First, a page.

Its been ‘the worst summer in living memory’ according to my host father, which is kind of crappy. We hardly get one sunny day, let alone two in a row. Though, after all the complaining I’ve heard over the years about the Irish weather, I have to say that I would have believed that this weather was typical. I am sometimes tempted, when people complain, to say, ‘Is it the worst, really? Or is it just that all summers seem better with the benefit of hindsight and nostalgia? Has your brain just erased all the rainy days, and simultaneously morphed all the sunny days into one glorious summer memory to help you get through the constant bad weather, like a woman’s body secretes a hormone to make you forget all the pain of child birth to ensure you love your baby and get pregnant again?’ But, obviously, I just nod and say, ‘well, that’s a shame.’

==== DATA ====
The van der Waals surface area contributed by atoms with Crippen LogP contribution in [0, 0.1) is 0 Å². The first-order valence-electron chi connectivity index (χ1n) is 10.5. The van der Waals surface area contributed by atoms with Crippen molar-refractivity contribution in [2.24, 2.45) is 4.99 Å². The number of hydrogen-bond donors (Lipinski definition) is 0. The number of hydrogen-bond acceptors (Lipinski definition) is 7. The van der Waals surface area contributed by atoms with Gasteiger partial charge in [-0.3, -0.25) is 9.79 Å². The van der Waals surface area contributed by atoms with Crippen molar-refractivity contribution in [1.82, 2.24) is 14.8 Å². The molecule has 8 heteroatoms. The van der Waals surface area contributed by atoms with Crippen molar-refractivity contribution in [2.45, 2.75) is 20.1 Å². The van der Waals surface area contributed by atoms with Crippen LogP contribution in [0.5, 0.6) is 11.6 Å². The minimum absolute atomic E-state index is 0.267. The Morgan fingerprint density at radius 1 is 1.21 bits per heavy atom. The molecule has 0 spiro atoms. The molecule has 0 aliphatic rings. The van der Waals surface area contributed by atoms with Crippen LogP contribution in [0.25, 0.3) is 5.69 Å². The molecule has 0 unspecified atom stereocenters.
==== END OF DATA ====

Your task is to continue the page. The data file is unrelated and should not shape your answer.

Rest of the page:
Anyway, the constant bad weather, typical or not, has meant many days stuck inside the house for me and the girls. Every time you stick them in front of the TV and do housework, you think, ‘well, next time, when its sunny, I’ll get them to the beach’. But, of course, the next day, its raining again. Its not only the guilt of so many hours of TV watching that gets me down, but just being stuck inside the house all day and night. Everyone gets on everybody else’s nerves, all the washing is hung out on every available indoor surface, and the mess in each room just gets worse and worse and worse. To make things worse, all last week, my eldest charge keeps waking up and saying she wanted a ‘pyjama day’. This is essentially what it sounds like. A day where she sits around all day long in her pj’s and watches TV. The first time she requested it, I thought, well, maybe she’s tired. The second day, I thought, well, maybe she just enjoyed it yesterday, and the next day she would be bored and want to get out of the house. The third day, I thought, I’ll drag your pj’s off by force and dress you in your father’s house-painting clothes before I let you keep me hostage in this house for another 24 hours.